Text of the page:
INKLING_SLLPhotographs by Stephen Ledger-Lomas

In the first edit of this piece I drew on the thought of many famous men: Deleuze and Guattari, Derrida, Badiou Negri and Hardt, as well as the theory collective Tiqqun. There are still sneaky traces of this here and there. I was attempting to map the dangerous terrain in which I currently find myself, fairly unchartered and yet common to many women. I was trying to voice the impossibility of the situation of being a self-classificatory girl ‘in love’ with a man.  There is something shameful in speaking about this, which cannot be explained by comprehending it in terms of the disclosure of something private. Indeed here I’d like to reconsider love as something that works against the sphere and notion of the ‘private.’ The embarrassment that grips me every time I utter the words ‘I am in love’ is down to my queasy recognition of the extent to which I am shaped by sentimental conformism. These words acknowledge my tacit complicity in the kind of trite normativity that I otherwise hope to destroy.

In order to speak of myself I turned to philosophers and theorists, predominantly male and canonised academics (despite their radical credentials.) The irony of this move now strikes me as obvious, but it is also essential to an understanding of how rare it is to speak seriously from this position, a rarity to which Chris Kraus’s wonderful I Love Dick testifies. Discussing ‘girl-stuff’ like love whilst much of my thought has been formed from within an academic milieu is uncomfortable. I feel like a self-conscious adolescent, agonizingly aware of my own naivety whilst powerless to shed it.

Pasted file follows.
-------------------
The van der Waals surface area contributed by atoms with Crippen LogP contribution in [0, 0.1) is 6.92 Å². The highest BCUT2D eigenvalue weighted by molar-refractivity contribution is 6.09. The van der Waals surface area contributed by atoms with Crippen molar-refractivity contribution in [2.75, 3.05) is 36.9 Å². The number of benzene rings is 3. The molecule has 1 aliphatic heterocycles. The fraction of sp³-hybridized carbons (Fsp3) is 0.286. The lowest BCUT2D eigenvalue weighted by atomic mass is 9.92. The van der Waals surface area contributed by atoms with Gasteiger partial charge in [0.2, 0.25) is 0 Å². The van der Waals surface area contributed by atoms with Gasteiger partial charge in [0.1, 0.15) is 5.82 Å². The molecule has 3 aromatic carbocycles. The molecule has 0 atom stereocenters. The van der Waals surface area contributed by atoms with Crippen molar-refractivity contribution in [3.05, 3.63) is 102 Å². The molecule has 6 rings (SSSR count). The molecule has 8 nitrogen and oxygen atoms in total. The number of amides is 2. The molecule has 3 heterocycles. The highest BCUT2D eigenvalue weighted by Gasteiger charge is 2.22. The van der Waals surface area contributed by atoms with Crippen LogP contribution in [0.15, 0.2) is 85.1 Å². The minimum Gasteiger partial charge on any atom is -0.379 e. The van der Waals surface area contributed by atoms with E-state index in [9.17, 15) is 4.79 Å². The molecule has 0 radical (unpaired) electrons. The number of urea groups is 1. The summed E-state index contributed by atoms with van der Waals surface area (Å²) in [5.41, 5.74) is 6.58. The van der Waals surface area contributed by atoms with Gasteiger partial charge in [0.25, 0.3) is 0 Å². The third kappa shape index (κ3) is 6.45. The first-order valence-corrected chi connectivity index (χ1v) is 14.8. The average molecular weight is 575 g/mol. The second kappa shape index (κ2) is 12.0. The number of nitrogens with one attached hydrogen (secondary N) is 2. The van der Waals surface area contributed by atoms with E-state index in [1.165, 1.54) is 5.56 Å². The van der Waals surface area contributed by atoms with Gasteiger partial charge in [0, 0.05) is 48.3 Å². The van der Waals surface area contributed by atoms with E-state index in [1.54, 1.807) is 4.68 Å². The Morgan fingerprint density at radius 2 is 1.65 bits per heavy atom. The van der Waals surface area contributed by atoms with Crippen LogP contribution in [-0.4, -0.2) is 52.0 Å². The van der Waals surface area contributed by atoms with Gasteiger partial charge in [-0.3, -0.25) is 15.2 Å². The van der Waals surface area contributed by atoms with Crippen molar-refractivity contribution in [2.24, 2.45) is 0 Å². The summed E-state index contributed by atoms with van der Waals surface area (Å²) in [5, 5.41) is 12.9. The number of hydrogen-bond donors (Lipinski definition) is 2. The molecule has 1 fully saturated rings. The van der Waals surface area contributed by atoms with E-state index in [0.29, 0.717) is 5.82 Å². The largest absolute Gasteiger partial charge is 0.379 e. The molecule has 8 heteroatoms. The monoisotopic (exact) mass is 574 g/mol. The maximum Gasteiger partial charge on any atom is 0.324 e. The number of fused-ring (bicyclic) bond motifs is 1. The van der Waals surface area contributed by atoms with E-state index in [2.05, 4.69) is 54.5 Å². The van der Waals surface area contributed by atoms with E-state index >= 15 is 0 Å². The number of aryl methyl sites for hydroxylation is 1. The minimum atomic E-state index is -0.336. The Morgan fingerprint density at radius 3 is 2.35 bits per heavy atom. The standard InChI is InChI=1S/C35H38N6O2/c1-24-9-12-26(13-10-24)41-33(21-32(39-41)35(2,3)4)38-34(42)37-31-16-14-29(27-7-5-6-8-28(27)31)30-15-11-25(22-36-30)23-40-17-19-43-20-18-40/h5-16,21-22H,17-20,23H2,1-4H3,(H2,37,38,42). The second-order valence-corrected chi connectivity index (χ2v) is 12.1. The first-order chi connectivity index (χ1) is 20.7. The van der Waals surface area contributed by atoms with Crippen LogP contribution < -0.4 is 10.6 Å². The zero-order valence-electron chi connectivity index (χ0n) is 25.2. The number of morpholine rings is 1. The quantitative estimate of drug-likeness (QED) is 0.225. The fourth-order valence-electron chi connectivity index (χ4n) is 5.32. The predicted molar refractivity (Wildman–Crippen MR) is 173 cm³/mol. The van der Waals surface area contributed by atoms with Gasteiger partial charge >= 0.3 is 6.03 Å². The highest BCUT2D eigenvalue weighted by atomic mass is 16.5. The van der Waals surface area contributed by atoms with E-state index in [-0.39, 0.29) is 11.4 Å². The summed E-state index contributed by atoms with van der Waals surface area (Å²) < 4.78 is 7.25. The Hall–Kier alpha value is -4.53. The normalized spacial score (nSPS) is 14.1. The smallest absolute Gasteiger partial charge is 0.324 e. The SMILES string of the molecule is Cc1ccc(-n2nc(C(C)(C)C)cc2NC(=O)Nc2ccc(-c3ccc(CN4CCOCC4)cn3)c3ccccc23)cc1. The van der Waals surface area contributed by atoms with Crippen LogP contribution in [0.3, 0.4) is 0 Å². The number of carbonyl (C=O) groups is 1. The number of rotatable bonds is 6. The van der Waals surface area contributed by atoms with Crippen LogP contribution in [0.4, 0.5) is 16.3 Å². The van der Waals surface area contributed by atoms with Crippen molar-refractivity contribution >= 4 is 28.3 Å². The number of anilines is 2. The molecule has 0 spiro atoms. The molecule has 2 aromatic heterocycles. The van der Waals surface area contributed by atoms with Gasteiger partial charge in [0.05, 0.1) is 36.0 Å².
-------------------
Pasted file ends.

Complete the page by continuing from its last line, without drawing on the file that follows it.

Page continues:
As girls and women we are produced within the shadow of expectation, hoping and waiting to be realised in our role as lover and beloved. Borrowing from a seething de Beauvoir we could say ‘Her youth is consumed in waiting, more or less disguised. She is awaiting Man.’ This is exactly the kind of crap that I hate from my sheared head down to my Foucauldian toes. Its capacity to restrict and limit the possibilities of life is so miserable. I don’t want to practice a form-of-life that can only imitate the faded familiar image of lack and insipid desire. This kind of love entails a deadened process of self-valorization and replication, ‘loving’ only through a dreary loop of repetition and consumption.

But here I am, and in classifying myself as ‘in love’ I contribute to the reification of the gender binaries that I consciously aim to disrupt. And yet, what else can I say? I have no other language with which to speak the feeling that consumes me, but at the same time I am painfully aware of the narrative into which I write myself, simply by speaking of myself as an object to be consumed. In speaking from the subject-organism position of ‘girl’ am I doomed to love on the condition that I remain within the terms sanctioned by GRAZIA? Concerned only with my value as love/sex object and therefore with who wants to consume me.